Health | Local | Vital Signs

PSU Study: Patients More Hopeful When Communication Effective

OPB | Oct. 31, 2012 11:48 a.m. | Updated: June 7, 2013 10:22 a.m. | Portland

Contributed By:

Part of Series:

Being diagnosed with cancer is a traumatic experience. But a new study out of Portland State University shows patients can be more “hopeful” if they actively participate in their treatment — and if they find doctors who communicate well. 

Oregon Health Authority

PSU communications professor Jeffrey Robinson videotaped consultations between surgeons and about 150 women who’d just been diagnosed with breast cancer. He then surveyed the patients to measure their level of satisfaction. Robinson says satisfaction increased when the surgeon presented news as good or encouraging, and when the patient asserted her treatment preferences.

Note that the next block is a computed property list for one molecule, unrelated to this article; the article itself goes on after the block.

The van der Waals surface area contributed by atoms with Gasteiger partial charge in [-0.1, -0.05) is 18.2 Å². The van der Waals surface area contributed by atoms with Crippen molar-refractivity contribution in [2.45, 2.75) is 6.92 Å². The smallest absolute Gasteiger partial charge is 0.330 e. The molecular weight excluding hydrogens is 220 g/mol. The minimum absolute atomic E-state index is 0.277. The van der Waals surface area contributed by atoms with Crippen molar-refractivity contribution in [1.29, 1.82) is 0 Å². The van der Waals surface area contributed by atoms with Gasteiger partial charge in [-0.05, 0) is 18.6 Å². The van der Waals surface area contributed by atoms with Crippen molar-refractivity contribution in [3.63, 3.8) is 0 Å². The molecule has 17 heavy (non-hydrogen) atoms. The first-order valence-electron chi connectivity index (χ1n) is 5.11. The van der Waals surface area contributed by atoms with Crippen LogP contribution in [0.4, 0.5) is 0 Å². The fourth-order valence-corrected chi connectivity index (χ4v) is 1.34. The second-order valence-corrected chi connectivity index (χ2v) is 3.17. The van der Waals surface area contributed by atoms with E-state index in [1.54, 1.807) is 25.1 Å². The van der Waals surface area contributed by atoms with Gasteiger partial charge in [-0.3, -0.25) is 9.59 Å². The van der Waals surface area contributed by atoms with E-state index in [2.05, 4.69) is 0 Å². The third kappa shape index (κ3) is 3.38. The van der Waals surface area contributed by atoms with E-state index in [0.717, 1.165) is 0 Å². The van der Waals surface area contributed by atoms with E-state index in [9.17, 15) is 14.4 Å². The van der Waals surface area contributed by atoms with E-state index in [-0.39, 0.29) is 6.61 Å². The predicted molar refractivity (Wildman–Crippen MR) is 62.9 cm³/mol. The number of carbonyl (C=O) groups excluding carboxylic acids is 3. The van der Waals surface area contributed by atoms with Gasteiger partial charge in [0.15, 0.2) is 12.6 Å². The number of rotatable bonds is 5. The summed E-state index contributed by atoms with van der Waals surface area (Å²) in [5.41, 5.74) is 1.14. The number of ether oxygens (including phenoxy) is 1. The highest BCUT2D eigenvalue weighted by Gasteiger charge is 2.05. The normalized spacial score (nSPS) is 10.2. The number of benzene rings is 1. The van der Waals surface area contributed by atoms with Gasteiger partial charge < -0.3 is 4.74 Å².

He explained, “The more that patients exert agency over their care, the more they express what they do and don’t want, the better things are going to be for them.”

The study was partially funded by the National Cancer Institute and is scheduled to be published in the Journal of Clinical Oncology.

Robinson is planning a follow-up study to see whether a patient’s hopefulness translates into better clinical outcomes.

older
« OHSU Unveils A Potential Breakthrough In Gene Therapy

newer
Study Finds Oregonians Shun Antibiotics »

Comments

blog comments powered by Disqus
Thanks to our Sponsors:
become a sponsor
Thanks to our Sponsors
become a sponsor